“The situation quickly becomes very complex for policymakers who have to decide which set of interventions to implement, while accounting for the public response like compliance and possible unknowns like viral mutations,” said Giabbanelli, an expert in bioinformatics who holds a doctorate in computer science. “A trial-and-error approach is problematic: If the set of interventions chosen was not strong enough, then there may be a viral outbreak; conversely, if the population perceives that not all interventions are necessary, then compliance may be affected.”

In addition to validating the effectiveness of mask wearing, the study found that although it is important to have sufficient capacity to immediately and effectively perform contact tracing, this capacity had a lower impact on case numbers.

Though this work will not be presented until mid-June at the 2021 International Conference on Computational Science (ICCS), Giabbanelli and Li made their study available this winter to help inform policies being developed. 

Predicting normalcy

jungjiang li

Junjiang Li

While the first study focused on non-pharmaceutical interventions, the second study, “Returning to a Normal Life via COVID-19 Vaccines in the United States: A Large-scale Agent-Based Simulation Study,” addressed the question on everyone's mind: When will we return to normal?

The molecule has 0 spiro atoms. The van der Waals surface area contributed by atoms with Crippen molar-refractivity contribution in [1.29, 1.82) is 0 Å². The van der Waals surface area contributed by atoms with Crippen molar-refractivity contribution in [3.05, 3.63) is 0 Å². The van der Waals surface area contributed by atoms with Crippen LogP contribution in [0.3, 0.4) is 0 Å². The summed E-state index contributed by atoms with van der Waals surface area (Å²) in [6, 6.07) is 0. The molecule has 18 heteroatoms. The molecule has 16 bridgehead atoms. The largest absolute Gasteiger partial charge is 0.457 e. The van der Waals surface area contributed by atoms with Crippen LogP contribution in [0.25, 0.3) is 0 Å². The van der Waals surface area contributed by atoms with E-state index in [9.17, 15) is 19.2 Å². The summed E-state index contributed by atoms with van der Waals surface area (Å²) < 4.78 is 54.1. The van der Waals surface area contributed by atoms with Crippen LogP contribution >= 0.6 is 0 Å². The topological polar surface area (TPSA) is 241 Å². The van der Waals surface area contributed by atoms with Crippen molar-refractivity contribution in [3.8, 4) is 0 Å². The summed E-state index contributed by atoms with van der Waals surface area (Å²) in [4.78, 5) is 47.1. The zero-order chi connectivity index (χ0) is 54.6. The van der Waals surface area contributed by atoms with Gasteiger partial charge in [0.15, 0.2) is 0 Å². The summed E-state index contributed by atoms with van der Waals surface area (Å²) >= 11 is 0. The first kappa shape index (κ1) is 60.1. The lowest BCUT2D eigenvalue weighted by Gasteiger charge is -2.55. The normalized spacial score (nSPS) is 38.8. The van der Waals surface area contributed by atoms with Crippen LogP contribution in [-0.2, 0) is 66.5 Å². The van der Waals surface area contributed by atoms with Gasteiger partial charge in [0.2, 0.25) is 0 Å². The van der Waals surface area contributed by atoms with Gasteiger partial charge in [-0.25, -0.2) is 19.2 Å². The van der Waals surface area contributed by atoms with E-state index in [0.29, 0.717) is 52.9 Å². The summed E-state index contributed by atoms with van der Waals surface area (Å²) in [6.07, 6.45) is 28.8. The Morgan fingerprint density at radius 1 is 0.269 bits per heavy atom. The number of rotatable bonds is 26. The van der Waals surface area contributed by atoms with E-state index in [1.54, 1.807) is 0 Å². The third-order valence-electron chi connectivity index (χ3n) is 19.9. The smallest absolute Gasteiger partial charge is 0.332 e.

“We quickly realized that there are two ways to accomplish this return to normalcy: either the vaccine is quickly administered, or many people become sick and gain immunity, albeit temporary, afterward,” Giabbanelli said. “So the objective is not to get back to our life from before by letting the virus loose in our communities, but rather how quickly we can control it via vaccines and what it would take in terms of logistics as well as compliance.”

The pair started the research in December, when major unknowns remained around the capacity to administer doses each day as well as the percentage of people who wanted the vaccine. They studied the consequences of different interventions and unknowns: two different increases in daily capacity (one under the former administration as “Operation Warp Speed” and one under the current administration), various levels of vaccine efficacy (because variants may lead to lower efficacy than initially found in trials), and several levels of population compliance. They also accounted for six possible combinations of non-pharmaceutical interventions.

In addition to their finding that even low vaccine compliance is effective in the long term, the researchers noted that if vaccine distribution is limited by age categories, an increase in vaccine compliance could lead to more infections. 

“The explanation is that it would then take longer for a younger population to be vaccinated, but these individuals have more contacts and hence a greater potential to spread the virus,” Giabbanelli said. 

About the studies

The research was funded through a philanthropic grant from Microsoft AI for Health, which provides access to the Microsoft Azure platform. Additional support for the conference and publications come from Giabbanelli’s professional development, Miami University, and credits awarded by the publisher JMIR Medical Informatics to Giabbanelli and Li for service as a reviewer.

Identifying Synergistic Interventions to Address COVID-19 Using a Large Scale Agent-Based Model will be presented in the ICCS conference (online) June 16-18.

Returning to a Normal Life via COVID-19 Vaccines in the United States: A Large-scale Agent-Based Simulation Study is published in the JMIR Medical Informatics.